Have you ever visited a website that is difficult to navigate? The experience can be quite frustrating, especially if you are looking for useful information or trying to purchase a product on the website.
Optimizing your website’s navigation flow can have big payoffs for your business and is an important element in amazing web design. However, many business website owners often fail to pay attention to organizing their navigation. Fortunately, there are a few easy fixes you can do to make your site easy for viewers to find what they need.
There are two common ways to plan your main navigation: either vertically or horizontally. In figuring out what navigation scheme to select for your website, be sure to ask yourself the following:
- Do all the pages you would like to have on the main navigation fit nicely?
- Do you foresee yourself adding more pages to your site at a later date?
Depending on your answer to these questions, you would then be in the best position to choose the appropriate layout. (If you are building a Yola site, you can find one in the Yola Style Library that best suits your website navigation needs.) For instance, if you have a large number of pages that need to be added to the main navigation, you might want to consider using a vertical navigation scheme which will allow you to have as many pages as possible.
This is very important because if you choose to use a horizontal navigation scheme for such a site, the website can come off as cluttered and disorganized and might turn away your visitors.
Horizontal navigation scheme:
Vertical navigation scheme:
After selecting the type of navigation best suited for your site, you can then add subpages to each tab to add more detailed information for your customers. Check out this tutorial to learn more about how to create subpages on your Yola site.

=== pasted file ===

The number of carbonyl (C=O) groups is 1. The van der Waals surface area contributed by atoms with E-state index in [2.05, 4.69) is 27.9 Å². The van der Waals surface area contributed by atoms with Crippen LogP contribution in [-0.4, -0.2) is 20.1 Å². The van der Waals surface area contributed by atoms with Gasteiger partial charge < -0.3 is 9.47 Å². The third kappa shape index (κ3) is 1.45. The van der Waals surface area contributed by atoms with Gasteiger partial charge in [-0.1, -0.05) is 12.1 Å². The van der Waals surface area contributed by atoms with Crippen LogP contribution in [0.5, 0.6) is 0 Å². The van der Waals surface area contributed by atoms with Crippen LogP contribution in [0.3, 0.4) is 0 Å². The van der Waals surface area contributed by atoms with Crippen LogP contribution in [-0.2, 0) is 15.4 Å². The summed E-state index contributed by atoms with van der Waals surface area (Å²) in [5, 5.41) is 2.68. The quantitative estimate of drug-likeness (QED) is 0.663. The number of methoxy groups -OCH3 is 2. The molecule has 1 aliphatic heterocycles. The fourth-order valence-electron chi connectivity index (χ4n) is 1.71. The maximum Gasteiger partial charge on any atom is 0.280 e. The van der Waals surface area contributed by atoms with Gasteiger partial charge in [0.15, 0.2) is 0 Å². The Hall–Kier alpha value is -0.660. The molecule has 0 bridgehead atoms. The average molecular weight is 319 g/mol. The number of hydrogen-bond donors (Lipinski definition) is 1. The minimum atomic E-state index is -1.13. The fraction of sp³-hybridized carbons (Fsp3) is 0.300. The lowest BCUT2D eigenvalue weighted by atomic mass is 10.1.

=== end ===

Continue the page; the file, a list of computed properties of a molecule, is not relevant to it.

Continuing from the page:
In adding subpages to your website, be sure to think strategically about what information should be included as a main page and what should be included as a subpage. The information included on a main page should be broader information that most of your visitors would be interested in, while your subpages should be more niche or specific to the secondary interests of your site visitors. It can also include information that is relevant to certain type of visitor, such as contributors. Specific visitors will be willing to take the extra time to go your subpages to locate the information.
For example, the following website includes a number of subpages underneath a main navigation page that further caters to a specific audience, in this case, shoe sizing charts for women, men, children and infants.
As you add pages and subpages to your website, make sure you label them in the most succinct, clear, but descriptive way possible. There is nothing more frustrating than wanting to initiate an action on a website, such as browsing through a website’s online store and not being able to locate what you are looking for. Give your customers a helping hand by labeling the various pages on your website as clearly as possible. They will be thankful for it and would reward you with greater engagement, interactivity and hopefully, sales for your business.